While a Managed Service Provider and a Vendor Management System are both invaluable parts of a contingent workforce program, they’re two totally separate ideas and should be treated as such. An MSP refers to the team of people, while a VMS is the technology they use. For a very simplistic example, an MSP would be the contractor you hire and the VMS would be the tools he or she uses to build a house. Both have the same goal – building the house – but they’re totally separate in the larger scheme of things. Often, an MSP is brought on as a consultant to help pick the VMS; much like the contractor would recommend what building materials to use to build the house.
To that end, an MSP and a VMS work together in partnership to create a smooth, simple connection between the user (like the hiring manager, for example) and the suppliers and/or vendors that they’re working with.
Companies can use both an MSP and a VSM to manage their contingent workforce. Or, they can self-manage with only a VMS by their side. Which of these two options is the most appropriate will ultimately come down to the organization and the unique needs that it is trying to accomplish.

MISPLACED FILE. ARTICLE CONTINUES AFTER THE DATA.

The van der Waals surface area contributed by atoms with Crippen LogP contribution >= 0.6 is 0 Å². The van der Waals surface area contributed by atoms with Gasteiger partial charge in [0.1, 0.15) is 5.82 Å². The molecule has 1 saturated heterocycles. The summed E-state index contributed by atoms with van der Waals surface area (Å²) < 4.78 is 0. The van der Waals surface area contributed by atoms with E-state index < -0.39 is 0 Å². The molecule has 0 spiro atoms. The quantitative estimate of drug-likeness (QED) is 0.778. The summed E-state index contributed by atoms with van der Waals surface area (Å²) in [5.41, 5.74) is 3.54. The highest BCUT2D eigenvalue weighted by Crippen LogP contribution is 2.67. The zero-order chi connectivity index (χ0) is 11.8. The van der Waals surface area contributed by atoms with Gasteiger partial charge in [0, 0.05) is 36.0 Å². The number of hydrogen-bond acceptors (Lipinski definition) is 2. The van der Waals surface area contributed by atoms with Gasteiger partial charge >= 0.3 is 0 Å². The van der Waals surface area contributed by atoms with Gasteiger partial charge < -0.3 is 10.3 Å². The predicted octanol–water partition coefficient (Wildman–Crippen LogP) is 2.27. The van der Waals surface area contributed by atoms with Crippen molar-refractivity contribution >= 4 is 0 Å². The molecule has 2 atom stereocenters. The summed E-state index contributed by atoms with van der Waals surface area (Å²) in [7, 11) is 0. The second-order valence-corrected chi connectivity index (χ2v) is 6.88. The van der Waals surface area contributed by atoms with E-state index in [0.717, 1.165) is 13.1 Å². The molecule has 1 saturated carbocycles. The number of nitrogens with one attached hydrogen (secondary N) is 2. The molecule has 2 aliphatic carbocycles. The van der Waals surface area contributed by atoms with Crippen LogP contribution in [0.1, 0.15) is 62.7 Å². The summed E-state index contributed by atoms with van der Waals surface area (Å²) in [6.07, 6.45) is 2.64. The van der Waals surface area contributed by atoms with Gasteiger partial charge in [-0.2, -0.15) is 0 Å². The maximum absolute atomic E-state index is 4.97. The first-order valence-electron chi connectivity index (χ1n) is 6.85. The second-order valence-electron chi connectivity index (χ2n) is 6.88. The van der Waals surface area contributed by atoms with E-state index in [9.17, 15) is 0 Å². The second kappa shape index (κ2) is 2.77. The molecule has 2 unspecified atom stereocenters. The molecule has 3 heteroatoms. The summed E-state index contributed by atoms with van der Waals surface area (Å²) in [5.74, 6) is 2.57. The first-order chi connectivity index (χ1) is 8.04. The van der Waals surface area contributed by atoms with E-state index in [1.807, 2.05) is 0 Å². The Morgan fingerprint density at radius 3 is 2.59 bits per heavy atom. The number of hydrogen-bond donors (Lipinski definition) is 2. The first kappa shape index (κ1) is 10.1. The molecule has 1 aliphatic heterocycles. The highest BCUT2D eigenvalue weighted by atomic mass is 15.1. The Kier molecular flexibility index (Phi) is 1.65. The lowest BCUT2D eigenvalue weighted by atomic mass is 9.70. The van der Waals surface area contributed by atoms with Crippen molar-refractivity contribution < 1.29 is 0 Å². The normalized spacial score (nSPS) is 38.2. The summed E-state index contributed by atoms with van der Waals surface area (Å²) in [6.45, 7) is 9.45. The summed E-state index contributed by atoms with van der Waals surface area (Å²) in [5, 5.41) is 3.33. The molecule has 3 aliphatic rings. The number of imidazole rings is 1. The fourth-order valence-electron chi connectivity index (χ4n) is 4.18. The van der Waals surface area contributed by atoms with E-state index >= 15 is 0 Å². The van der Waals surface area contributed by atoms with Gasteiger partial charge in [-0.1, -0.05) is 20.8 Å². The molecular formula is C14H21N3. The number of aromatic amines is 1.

Founded in 2003, Monument Consulting is built on a commitment to our clients and our shared values. Through our genuine passion for delivery, relentless pursuit of perfection, and bold decision making, we are creating a more agile contingent workforce so businesses can dream bigger, receive the benefits they need, and achieve more. Our expertise is proven, and we’ve worked with a suite of Fortune 500 companies to help implement innovation that lasts. Our agile model allows us to pick the best tool(s) based on the flows and gestures that will truly meet our client’s needs and bring them the best outcomes.
If you’d like to find out more information about what the major differences are between a Managed Service Provider and a Vendor Management System, or if you just want to speak to a professional about your own needs in a bit more specificity, contact us.